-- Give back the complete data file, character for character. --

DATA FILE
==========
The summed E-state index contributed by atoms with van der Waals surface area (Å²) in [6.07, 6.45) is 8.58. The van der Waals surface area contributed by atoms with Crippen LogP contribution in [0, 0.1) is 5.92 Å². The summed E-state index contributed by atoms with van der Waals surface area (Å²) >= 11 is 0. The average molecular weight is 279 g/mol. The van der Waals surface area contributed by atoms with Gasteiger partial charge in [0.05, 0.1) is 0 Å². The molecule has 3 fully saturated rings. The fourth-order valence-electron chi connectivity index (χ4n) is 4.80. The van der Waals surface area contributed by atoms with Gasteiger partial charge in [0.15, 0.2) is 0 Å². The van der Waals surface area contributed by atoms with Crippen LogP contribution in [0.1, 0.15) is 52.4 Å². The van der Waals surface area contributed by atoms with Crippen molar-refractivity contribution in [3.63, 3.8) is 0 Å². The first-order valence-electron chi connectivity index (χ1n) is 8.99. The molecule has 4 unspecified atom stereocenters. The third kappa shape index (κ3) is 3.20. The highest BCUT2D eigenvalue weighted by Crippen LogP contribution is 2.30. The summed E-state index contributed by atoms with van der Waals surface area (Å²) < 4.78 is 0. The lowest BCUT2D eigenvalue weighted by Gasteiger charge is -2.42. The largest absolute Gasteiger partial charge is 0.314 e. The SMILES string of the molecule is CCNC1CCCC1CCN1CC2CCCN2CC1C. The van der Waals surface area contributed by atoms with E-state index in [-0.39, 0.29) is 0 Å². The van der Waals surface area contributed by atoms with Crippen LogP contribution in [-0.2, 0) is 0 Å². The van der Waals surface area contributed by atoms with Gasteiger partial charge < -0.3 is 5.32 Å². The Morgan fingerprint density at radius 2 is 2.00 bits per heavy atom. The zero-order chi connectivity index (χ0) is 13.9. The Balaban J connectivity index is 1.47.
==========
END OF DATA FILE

The summed E-state index contributed by atoms with van der Waals surface area (Å²) in [6.07, 6.45) is 8.58. The van der Waals surface area contributed by atoms with Crippen LogP contribution in [0, 0.1) is 5.92 Å². The summed E-state index contributed by atoms with van der Waals surface area (Å²) >= 11 is 0. The average molecular weight is 279 g/mol. The van der Waals surface area contributed by atoms with Gasteiger partial charge in [0.05, 0.1) is 0 Å². The molecule has 3 fully saturated rings. The fourth-order valence-electron chi connectivity index (χ4n) is 4.80. The van der Waals surface area contributed by atoms with Gasteiger partial charge in [0.15, 0.2) is 0 Å². The van der Waals surface area contributed by atoms with Crippen LogP contribution in [0.1, 0.15) is 52.4 Å². The van der Waals surface area contributed by atoms with Crippen molar-refractivity contribution in [3.63, 3.8) is 0 Å². The first-order valence-electron chi connectivity index (χ1n) is 8.99. The molecule has 4 unspecified atom stereocenters. The third kappa shape index (κ3) is 3.20. The highest BCUT2D eigenvalue weighted by Crippen LogP contribution is 2.30. The summed E-state index contributed by atoms with van der Waals surface area (Å²) < 4.78 is 0. The lowest BCUT2D eigenvalue weighted by Gasteiger charge is -2.42. The largest absolute Gasteiger partial charge is 0.314 e. The SMILES string of the molecule is CCNC1CCCC1CCN1CC2CCCN2CC1C. The van der Waals surface area contributed by atoms with E-state index in [-0.39, 0.29) is 0 Å². The van der Waals surface area contributed by atoms with Crippen LogP contribution in [-0.2, 0) is 0 Å². The van der Waals surface area contributed by atoms with Gasteiger partial charge < -0.3 is 5.32 Å². The Morgan fingerprint density at radius 2 is 2.00 bits per heavy atom. The zero-order chi connectivity index (χ0) is 13.9. The Balaban J connectivity index is 1.47.